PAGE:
What’s the Password?

Did you know that 123456 is the most used password in the world? And a lot of that statistic is unlikely to be children. It is true that children, young ones especially, don’t tend to make strong passwords. Schools will usually generate them for the school devices and programs for ease of remembering and parents generally follow suit. However as early as possible, at an age appropriate for your child, creating passwords for their devices and accounts where their personal identity information is available is critical for their ongoing online safety. 

It’s tricky when children are setting their own passwords too as they will usually use the same password for everything to help them remember it easily and at a developmental stage where declarations of friendships involve trust and no secrets, sharing their password with their friends is common. 

The National Institute of Standards and Technology (NIST) Researcher’s, Theofanos, Choong and Murphy (2021), found in their survey of more than 1,500 children from age 8 to 18, that positively children across the wide age group were being taught and were aware of the importance of password safety, they weren’t quite putting the guidelines learnt into practice 100% of the time.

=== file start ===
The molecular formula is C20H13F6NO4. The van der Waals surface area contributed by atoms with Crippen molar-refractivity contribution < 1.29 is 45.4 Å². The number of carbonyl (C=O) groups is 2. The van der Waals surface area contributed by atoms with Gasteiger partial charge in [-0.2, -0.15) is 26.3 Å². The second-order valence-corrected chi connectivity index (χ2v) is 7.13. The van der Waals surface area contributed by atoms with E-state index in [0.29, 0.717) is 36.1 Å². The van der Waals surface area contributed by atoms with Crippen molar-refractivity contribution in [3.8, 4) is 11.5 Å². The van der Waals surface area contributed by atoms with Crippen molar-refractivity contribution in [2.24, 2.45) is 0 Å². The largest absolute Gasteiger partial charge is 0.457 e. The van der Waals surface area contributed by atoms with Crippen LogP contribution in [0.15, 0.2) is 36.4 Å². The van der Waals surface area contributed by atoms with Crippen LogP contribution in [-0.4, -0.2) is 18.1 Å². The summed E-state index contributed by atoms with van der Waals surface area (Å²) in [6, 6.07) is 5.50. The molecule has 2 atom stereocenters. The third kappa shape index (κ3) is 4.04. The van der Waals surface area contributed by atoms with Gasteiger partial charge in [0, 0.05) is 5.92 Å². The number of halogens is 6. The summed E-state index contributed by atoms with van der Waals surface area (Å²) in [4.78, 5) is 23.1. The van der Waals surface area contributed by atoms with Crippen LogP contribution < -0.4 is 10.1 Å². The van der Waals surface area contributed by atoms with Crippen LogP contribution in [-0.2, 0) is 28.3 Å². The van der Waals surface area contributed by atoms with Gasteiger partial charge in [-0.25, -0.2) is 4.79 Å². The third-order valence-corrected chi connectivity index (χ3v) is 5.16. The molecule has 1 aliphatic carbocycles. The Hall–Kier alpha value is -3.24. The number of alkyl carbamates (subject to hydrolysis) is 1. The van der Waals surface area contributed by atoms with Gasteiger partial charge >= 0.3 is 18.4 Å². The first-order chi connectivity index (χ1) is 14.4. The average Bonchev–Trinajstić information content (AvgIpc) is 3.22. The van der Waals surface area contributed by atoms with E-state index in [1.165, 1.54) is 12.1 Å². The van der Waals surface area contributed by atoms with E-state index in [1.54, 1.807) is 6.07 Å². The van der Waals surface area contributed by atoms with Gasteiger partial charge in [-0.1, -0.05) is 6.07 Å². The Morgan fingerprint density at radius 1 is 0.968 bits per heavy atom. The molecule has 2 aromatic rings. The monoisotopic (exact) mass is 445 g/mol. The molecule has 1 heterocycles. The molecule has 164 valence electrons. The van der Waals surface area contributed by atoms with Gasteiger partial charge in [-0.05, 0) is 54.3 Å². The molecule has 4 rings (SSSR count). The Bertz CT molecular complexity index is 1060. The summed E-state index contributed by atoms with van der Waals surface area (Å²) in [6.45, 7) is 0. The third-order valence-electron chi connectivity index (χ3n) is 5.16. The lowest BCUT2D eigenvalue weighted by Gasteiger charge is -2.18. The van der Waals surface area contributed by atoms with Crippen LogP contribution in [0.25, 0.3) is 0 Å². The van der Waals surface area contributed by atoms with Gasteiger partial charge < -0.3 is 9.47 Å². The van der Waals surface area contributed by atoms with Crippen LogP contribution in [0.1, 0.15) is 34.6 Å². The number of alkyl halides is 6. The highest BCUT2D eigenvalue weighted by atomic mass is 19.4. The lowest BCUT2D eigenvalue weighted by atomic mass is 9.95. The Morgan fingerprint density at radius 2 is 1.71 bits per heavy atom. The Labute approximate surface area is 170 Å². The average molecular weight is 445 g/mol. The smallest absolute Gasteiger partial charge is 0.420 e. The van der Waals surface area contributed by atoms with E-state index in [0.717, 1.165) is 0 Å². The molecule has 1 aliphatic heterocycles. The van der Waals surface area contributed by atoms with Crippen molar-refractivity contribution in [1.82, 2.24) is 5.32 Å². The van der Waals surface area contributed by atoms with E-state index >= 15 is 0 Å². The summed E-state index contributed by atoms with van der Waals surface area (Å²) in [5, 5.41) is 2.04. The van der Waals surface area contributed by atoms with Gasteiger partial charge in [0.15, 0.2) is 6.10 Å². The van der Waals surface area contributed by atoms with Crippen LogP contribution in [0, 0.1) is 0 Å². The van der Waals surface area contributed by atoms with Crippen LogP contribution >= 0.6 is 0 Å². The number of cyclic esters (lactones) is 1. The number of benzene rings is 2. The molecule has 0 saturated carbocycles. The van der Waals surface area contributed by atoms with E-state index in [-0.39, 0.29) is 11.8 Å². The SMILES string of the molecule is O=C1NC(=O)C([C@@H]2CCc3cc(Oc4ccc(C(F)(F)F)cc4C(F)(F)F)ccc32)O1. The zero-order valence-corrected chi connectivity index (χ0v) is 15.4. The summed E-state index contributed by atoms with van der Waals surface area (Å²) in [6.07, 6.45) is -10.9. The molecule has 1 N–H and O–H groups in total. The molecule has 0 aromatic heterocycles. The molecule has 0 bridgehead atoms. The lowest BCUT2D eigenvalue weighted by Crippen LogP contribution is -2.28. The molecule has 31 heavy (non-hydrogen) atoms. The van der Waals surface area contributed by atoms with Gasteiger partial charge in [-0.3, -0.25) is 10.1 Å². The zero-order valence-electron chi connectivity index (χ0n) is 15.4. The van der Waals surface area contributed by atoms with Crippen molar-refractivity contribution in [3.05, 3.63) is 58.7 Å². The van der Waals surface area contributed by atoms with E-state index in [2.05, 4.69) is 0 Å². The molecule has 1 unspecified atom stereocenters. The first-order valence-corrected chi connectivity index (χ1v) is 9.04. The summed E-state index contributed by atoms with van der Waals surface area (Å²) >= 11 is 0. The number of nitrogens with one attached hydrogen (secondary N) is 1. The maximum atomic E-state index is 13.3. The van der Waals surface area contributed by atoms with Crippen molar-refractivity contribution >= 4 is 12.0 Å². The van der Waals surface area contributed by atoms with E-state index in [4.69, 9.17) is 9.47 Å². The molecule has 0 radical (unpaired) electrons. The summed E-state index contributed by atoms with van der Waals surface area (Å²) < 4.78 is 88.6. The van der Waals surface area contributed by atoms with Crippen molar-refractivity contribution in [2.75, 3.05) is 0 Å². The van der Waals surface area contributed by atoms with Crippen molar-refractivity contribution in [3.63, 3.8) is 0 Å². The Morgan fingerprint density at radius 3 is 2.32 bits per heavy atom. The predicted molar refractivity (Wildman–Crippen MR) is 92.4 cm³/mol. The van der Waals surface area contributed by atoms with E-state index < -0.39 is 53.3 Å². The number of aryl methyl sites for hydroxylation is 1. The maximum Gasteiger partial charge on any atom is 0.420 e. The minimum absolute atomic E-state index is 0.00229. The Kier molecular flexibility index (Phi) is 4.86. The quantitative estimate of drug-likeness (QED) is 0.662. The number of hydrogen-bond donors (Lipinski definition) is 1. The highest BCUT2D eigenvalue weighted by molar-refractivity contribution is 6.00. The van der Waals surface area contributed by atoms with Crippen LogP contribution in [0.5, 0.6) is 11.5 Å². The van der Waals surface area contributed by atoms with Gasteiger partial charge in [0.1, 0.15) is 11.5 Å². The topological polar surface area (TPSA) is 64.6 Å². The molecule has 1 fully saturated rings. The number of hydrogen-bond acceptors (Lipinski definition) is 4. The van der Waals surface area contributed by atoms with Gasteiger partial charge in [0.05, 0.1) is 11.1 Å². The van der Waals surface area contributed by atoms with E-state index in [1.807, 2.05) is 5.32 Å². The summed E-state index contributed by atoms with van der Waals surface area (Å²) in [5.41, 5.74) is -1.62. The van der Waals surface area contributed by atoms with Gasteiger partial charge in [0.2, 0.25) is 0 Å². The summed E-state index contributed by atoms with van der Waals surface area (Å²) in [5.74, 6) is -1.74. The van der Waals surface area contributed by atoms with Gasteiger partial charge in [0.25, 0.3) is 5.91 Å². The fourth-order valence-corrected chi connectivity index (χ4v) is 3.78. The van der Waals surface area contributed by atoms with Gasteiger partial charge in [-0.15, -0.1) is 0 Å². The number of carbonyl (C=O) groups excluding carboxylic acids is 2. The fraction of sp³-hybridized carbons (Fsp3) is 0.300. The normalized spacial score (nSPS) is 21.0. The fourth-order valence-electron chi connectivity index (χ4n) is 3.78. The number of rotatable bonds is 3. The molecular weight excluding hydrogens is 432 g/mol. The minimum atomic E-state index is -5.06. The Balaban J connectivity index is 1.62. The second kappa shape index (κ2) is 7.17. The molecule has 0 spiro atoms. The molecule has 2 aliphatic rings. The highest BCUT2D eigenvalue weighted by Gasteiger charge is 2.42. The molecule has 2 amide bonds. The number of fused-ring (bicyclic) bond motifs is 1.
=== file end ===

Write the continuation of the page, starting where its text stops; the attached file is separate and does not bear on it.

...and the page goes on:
When it comes to password safety there are a few basic rules to keep in mind. 

Most Cyber Security organisations will say that 2FA or multiple factor authentication are the strongest defence against anyone trying to gain access to your private information. While fingerprint and facial scanning authentication is the way of the future for adults it isn’t always feasible for children. You want them to protect their information appropriate to their age and level of device, banking or social media usage. 

An alternative to, randomly generated but sometimes hard to remember, passwords outlined by the Australia Cyber Security Centre, is creating a Passphrase.  Passphrases are usually 14 characters or more and are made up of a sequence of random words for example, melontruckpurplemonkey. For younger children this may be a good compromise between a familiar choice like the name of their dog and a computer generated password they can’t remember. Because as we have all experienced account retrieval of any kind (especially ones of the apple variety) can be a very painful exercise. 

Cyber security, for children and adults alike, is only as strong as your passwords and the system you have created around managing them long term.   Educating children and teens that cyber security begins, very simply, with understanding how to create a strong password and a roadmap to continued protection online could be the greatest gift you give them as a parent. 

Now I’m off to update my passwords. You should too.  

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